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On fishing, hunting during winter months

Thursday, November 29, 2018

My two winter passions are duck hunting and coastal fishing.  It’s difficult to do both at the same time. 

Last week my wife, Beth, and I were in Corpus Christi on business. We had only one day to fish. Fortunately, it was a great weather day. The cool front that passed earlier in the week was history. By our fishing day, Saturday, we were on a warm-up. If it had still been really cold I would have been fishing by myself.  Beth would have created an excuse not to go. I don’t mind fishing in very cold weather. Just put on more clothes.

We launched the boat at first light with gentle winds and temperatures in the mid-50’s. We started in some subdivision canals where fish often gather after a strong cold front. But most of the fish had exited. I caught a black drum and a good redfish. All that Beth could catch were skipjacks. Skips are great fighters but no good for the table. They also mess and bleed on the boat and fray your leader.

We hit a little cut that flows into the Aransas Channel that was full of speckled trout. We probably caught 25 in a short time. But all were too short. Most of them were about 13 inches, 2 inches short of legal keeper size. But it was hot action and lots of fun.

A shoreline of the Intra Coastal Canal produced several small trout and two keepers. Beth caught one of the keepers. I also put a keeper flounder in the icebox.

Then we entered our favorite winter grass flat. It didn’t disappoint us. Redfish were on the flat and hungry. We switched to Berkley Gulp shrimp and the redfish loved them. New penny and white-chartreuse tail were the best colors. Many of the reds were 17 to 19 inches in length. Good fighters but not keepers. But about every third redfish was a big keeper. We put four in the icebox. By early afternoon we had all the fish that we wanted to clean. It had been a great morning.

Last week I hunted ducks every morning. My son, Tim, and I traveled to Pilgrim, Texas (about 12 miles from Gonzales) Tuesday. A rancher friend had volunteered for us to hunt this season on a wetland that he created with a continual flow of water from one of his oil wells. 

Tim and I crawled into some natural cover with our two labs, Annie and Winter, about 20 minutes before legal shooting time.  Not long after legal time ducks began to buzz the pond.  Where we set up was not the best for a North West wind.  But that was the hand we were dealt so we made the best of it.  Ducks would not come right into the decoys because of the wrong wind but several passed overhead and we sent them crashing into the marsh. Annie and I had just stepped from behind our cover to chase a cripple when Tim’s 12 gauge sent a big duck crashing into the water.  Annie was on it immediately. “I think it was a mallard,” shouted Tim.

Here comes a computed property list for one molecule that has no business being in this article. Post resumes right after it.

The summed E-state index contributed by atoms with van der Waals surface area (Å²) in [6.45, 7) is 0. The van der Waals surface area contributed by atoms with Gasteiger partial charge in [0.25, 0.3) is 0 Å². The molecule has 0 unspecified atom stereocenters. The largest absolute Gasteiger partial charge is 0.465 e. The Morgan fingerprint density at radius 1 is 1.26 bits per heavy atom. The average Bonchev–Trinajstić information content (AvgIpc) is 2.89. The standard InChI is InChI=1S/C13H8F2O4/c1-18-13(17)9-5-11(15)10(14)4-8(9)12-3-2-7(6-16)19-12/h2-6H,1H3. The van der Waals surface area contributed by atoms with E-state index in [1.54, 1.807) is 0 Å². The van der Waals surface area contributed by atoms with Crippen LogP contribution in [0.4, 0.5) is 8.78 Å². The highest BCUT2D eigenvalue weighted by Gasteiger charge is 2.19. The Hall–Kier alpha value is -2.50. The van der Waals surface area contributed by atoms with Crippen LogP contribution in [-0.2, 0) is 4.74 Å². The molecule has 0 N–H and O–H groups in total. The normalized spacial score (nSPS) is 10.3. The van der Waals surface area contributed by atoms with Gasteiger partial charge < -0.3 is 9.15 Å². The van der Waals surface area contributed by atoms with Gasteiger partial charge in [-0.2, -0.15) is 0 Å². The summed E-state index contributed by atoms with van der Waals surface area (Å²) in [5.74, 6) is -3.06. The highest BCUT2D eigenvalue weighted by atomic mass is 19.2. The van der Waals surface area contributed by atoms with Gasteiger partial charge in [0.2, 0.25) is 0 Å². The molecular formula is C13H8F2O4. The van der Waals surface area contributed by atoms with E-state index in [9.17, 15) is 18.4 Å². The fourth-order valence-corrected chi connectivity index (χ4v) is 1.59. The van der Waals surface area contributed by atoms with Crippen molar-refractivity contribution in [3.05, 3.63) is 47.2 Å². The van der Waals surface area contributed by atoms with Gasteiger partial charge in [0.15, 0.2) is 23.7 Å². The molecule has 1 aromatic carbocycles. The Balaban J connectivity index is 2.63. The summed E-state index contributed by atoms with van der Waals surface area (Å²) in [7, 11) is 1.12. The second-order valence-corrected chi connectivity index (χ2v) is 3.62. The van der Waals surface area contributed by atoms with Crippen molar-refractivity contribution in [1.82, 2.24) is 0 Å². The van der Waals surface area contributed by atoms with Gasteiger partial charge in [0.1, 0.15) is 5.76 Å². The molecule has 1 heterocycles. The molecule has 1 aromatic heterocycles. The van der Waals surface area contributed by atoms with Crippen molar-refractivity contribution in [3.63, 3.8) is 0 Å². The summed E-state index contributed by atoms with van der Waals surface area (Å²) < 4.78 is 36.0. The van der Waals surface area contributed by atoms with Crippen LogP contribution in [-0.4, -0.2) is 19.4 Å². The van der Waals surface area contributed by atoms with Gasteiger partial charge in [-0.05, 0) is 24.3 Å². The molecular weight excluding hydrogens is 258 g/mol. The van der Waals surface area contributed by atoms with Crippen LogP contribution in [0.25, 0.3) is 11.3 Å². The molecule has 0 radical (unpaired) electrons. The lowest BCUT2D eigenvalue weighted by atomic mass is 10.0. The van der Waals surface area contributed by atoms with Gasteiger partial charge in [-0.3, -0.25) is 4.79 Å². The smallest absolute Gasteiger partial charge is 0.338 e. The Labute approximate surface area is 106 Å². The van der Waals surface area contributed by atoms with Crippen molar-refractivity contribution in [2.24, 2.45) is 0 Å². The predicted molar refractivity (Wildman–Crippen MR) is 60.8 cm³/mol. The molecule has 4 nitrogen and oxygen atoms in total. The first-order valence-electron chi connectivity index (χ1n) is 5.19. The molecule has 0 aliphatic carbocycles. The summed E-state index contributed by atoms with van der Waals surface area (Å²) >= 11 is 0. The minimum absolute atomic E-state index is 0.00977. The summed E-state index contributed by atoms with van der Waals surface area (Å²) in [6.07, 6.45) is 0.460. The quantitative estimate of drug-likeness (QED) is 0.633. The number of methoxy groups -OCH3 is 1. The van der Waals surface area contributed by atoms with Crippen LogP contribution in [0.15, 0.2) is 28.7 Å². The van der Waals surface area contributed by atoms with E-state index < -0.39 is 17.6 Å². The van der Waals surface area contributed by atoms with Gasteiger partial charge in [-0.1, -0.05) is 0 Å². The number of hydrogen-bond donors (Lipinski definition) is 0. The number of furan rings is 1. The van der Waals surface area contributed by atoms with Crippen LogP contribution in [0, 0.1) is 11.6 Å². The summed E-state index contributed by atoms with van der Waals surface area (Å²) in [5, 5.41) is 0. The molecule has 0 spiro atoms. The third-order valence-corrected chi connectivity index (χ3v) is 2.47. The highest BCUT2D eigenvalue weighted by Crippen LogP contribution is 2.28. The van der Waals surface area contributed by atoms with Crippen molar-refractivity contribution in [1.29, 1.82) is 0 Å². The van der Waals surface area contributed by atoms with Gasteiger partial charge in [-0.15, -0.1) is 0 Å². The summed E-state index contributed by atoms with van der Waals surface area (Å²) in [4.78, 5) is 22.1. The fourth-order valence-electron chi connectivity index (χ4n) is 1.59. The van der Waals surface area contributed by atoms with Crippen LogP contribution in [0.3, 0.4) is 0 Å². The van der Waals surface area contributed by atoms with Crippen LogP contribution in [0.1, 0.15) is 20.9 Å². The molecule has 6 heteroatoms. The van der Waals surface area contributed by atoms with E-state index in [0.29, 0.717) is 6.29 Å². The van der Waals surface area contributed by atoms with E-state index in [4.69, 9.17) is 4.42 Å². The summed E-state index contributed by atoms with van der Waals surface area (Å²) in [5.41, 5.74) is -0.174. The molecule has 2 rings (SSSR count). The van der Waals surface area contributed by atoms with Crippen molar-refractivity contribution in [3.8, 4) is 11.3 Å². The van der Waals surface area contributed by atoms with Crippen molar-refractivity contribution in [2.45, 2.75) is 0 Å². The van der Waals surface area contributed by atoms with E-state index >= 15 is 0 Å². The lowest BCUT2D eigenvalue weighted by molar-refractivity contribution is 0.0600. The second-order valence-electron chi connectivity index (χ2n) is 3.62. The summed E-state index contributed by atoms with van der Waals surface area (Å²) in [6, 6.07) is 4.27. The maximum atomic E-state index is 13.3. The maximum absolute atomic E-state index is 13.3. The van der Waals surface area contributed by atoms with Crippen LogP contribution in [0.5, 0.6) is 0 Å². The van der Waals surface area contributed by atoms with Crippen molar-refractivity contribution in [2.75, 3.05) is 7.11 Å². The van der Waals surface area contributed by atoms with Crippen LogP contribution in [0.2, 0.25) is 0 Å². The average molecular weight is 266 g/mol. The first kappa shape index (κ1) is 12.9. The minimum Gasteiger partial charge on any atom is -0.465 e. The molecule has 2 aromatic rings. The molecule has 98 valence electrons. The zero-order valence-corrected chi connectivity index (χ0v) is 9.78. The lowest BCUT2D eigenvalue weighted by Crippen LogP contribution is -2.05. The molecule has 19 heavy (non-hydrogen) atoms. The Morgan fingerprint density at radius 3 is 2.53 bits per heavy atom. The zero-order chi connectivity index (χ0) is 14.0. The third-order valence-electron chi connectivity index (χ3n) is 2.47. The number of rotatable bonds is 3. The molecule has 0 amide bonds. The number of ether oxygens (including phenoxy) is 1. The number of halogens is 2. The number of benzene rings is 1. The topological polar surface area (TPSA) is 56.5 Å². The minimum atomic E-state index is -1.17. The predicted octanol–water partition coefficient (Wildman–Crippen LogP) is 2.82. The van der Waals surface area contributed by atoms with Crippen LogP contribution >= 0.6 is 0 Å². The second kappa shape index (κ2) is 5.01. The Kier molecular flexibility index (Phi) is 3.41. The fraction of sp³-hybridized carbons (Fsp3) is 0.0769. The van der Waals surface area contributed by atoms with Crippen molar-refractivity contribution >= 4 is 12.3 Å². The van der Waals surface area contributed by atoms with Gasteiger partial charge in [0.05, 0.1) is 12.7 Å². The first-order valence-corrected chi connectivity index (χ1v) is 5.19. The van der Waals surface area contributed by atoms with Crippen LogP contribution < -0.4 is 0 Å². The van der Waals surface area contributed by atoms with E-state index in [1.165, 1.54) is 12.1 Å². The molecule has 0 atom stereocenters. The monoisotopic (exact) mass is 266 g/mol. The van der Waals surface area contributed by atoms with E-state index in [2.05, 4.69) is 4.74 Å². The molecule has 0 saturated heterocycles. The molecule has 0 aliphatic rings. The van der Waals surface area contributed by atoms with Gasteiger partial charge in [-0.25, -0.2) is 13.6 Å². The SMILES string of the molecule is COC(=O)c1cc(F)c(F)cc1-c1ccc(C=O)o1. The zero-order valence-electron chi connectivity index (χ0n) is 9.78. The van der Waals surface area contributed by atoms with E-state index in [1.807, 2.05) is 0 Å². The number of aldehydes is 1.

It was - a big greenhead.  That made our day.  We don’t kill many greenheads where we hunt.  Maybe this Gonzales marsh was going to be different.

After the hunt we built a blind across the lake, using some palm fronds that Beth and I had brought home from Aransas Pass.  We are ready for the next season, opening December 1.

My neighbor, Tom Ray, and I hunted a private lake the next day near Kyle. The hunt didn’t start well. Just as the eastern sky was beginning to lighten two ducks passed right outside our decoys and landed. They began to swim toward the decoys.  A little closer and they were about to feel hot steel crashing into them.  While watching them swim closer we heard a quack in the decoys.  A big gadwall had landed right in front of us.

“You shoot the two birds and I’ll shoot the gadwall when your shot scares him,” I whispered.

Tom shot and missed twice.  The gadwall went straight up and I missed three times.  I could not believe it.  Maybe the manufacturer forgot to put shot in my shot shell.

Later in the morning I glanced over my shoulder and saw a group of about 35 ringneck ducks very high but dropping rapidly toward our deeks.  Tom was texting.  He quickly tossed the phone as the flock banked in front and came straight at our decoy spread. Just outside the decoys they began to climb like fighter jets. We emptied our shotgun magazines and birds began to fall.  Four of them folded into the lake and the pasture behind.  Annie was hot into action.

That flock made our day.  It’s not often when you actually decoy that many ducks at one swish.

San Marcos Record

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